Fingering the keyboard

Indian scientists are developing computers that can understand and respond to the spoken wordIndian scientists are developing computers that can understand and respond to the spoken word

 
By Rakesh Kalshian
Last Updated: Saturday 04 July 2015

-- The computer keyboard is not only a secretary's bete noire -- continuous typing leads to what is called the repetitive strain injury, characterised by the numbing of various muscles of the hand -- but all programming also presupposes a knowledge of English.

Wishful though it may sound, if only computers could understand and speak your lay language, using them would be so much easier. In fact, some researchers have already made significant breakthroughs in giving computers the wherewithal to understand intelligible human sounds. Scientists at the Tata Institute of Fundamental Research (TIFR) in Bombay are designing a computer software that allows a computer to listen, comprehend and respond to queries in the colloquial Hindi usually encountered at railway reservation counters.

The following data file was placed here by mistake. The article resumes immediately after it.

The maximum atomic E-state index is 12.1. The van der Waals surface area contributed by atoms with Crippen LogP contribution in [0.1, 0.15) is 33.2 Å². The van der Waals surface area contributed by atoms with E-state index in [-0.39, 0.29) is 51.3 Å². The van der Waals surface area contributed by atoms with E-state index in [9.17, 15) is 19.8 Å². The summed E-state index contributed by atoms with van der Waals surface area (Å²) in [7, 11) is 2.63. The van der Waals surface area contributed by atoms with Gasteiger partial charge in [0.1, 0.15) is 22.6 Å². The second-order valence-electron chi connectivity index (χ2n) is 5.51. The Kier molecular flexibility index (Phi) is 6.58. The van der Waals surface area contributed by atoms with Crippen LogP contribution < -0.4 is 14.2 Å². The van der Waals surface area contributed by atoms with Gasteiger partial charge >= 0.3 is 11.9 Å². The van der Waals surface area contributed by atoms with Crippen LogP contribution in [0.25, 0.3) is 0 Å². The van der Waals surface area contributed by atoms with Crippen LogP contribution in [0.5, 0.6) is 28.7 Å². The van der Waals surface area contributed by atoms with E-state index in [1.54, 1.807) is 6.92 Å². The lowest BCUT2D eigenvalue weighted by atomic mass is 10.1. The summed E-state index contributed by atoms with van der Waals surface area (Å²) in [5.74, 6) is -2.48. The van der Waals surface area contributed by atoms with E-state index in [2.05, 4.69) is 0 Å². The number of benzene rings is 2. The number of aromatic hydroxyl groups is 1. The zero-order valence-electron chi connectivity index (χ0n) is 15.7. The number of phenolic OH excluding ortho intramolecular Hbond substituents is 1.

The "talking computer" is the outcome of the VOICE (Voice Oriented Interactive Computing Environment) project, funded jointly by the department of electronics and the United Nations Development Programme.

Says P V S Rao, head of TIFR's Computer Systems and Communication Group, "If we are to take computers to the villages, then I think the talking versions would be less intimidating than those that require typing. Apart from being user-friendly, microphone-and-loudspeaker-based terminals would be much more rugged, tolerant of dust and humidity, and significantly cheaper than keyboard and screen display terminals."

At present, the speech recognition system being developed by Rao and his colleagues just repeats the recognised message. The effort is limited to demonstrating the capabilities of the system and not to develop a complete speech understanding system that could interpret queries and take action. Eventually, however, it should be able to understand and respond to queries.

A database of 500 sentences in Hindi has been prepared, of which 200 have been categorised into sensitive acoustic classes that a computer can synthesise. The sentences were constructed from a vocabulary of 207 words frequently used during railway reservation enquiries. The software synthesiser accepts a sequence of features such as frequency, amplitude and pitch of the spoken word and converts them into speech.

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